Not all detail is the same. Detail comes from boosted treble, better drivers, or improvements to the driver enclosure. Lesser cans favor adding treble. Bumping the high range sounds clear and vivid on first listen, but quickly becomes tiring. (Bose speaker demos are notorious for relying on this effect.) Better cans opt for more powerful, higher-impedance, lower-distortion drivers (or different technologies entirely as with electrostats) so intrinsically revealing that the manufacturer can use a more relaxed tone curve. The most detailed dynamic cans (i.e., the HD800) have only a mild treble bump (albeit marred by an unfortunate 6K peak). Less, even, than the HD700, which makes do with a less sophisticated driver. It's unsurprising, then, that reviewers tend to find the HD700 a little harsh on direct comparison.
You could approximate the HD650's tone curve by plugging the HD600 into tubes, but if that's really what you want, there's a better way.
Here we enter controversy. Audiophile purists believe in maintaining the integrity of the signal from recording to output. 24-bit audio, SACD, fancy cables, and Class A furnace amps are not out of place in this crowd. I respect the motivations for that view, but I've abandoned it with the HD600 for the better. We've had enormous advances in signal processing over the last twenty years. The HD600 is a mechanical device. It doesn't, and can't, have an ideal frequency response. The earcups and driver enclosure impact the sound too much, even if the driver itself could be made perfect, which it can't.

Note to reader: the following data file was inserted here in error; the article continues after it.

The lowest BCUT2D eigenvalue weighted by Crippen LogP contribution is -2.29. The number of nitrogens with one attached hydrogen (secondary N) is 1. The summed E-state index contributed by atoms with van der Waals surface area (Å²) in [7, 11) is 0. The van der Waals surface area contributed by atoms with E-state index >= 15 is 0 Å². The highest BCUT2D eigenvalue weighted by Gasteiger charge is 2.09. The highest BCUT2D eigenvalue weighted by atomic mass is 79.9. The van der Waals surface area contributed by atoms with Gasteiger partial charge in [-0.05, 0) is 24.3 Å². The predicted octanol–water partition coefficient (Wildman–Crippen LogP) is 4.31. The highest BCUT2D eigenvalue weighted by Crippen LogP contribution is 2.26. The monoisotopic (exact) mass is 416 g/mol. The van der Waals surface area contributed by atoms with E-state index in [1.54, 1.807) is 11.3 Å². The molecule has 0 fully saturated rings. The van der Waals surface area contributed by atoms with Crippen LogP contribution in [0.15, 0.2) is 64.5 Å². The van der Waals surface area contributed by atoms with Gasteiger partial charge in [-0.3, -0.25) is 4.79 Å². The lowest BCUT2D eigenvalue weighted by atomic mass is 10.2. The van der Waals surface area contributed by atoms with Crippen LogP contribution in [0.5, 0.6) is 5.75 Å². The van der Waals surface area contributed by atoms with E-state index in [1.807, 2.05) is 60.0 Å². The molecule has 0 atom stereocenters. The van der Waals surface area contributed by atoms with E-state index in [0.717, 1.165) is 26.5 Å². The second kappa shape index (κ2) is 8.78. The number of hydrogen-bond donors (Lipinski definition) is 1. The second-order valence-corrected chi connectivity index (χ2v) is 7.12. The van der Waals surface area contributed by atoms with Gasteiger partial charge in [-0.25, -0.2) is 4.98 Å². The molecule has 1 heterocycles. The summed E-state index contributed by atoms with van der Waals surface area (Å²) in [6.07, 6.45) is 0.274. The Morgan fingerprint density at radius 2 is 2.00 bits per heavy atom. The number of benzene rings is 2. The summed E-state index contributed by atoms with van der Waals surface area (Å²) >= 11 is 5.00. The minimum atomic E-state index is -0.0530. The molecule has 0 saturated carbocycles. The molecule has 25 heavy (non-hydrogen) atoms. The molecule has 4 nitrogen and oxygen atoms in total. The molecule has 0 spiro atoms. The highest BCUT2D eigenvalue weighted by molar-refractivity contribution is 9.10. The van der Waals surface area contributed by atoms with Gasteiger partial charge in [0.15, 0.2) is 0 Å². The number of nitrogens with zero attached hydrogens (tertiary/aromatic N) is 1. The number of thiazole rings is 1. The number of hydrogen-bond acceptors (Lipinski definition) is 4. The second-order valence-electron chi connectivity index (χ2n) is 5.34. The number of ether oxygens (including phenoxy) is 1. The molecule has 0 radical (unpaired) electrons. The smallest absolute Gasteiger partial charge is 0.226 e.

But if we measure the output curve, we can recreate any frequency response we want by digitally modifying the input. This is DSP: digital signal processing. The software equalizer in iTunes is a basic DSP, as is Autotune and every "enhance" button you've ever seen in a music player. The processing is almost never "free" (in the sense that it'll only have positive effects), but the benefits can vastly outweigh the downsides.
To jump straight to the point, a company called Sonarworks has measured and corrected the HD600. The plugin to apply the correction is about $70, and in addition to making the HD600 a legitimate tool for mastering, it’ll correct any perception that the HD600 is ‘bass-light.’ Bass impact sounds speaker-like through it. Equalizer APO is a free alternative with more flexibility, though Sonarworks seems to introduce a bit less distortion with the low end plumped to similar levels.
Wave Arts Panorama is another interesting software enhancement. It's a powerful binaural emulator that'll take recordings out of your head and put the singer in front of you. Real binaural recordings use a dummy head with physical ears to create realistic positioning cues. Panorama (and free, albeit much inferior alternatives like 4Front and Psypan) attempt the same with math. Done well and matched to your ears, it can leave you agog. ("Why is my neighbor pounding on the ceiling? Oh. Wait.") Likewise a program (aptly) called "Out of Your Head," which is expensive because the author measured a bunch of high-dollar audio setups. Want your HD600s to sound (exactly) like a movie theater? That's now a thing.
To wrap this novel: definitely try the HD600s. They're often on sale in the low $200s and there isn't a more complete product at that price. For $300 even, if you don't want to bother with an amp, consider the Hifiman 400S. While I preferred the Senns over the 400i, a number of folks rate the 400S slightly better than both despite the price gap. Oppo's PM3 remain a terrific choice if you're on the go, have small ears, and don't want to annoy everyone. Truly though, you can't go wrong with any of them.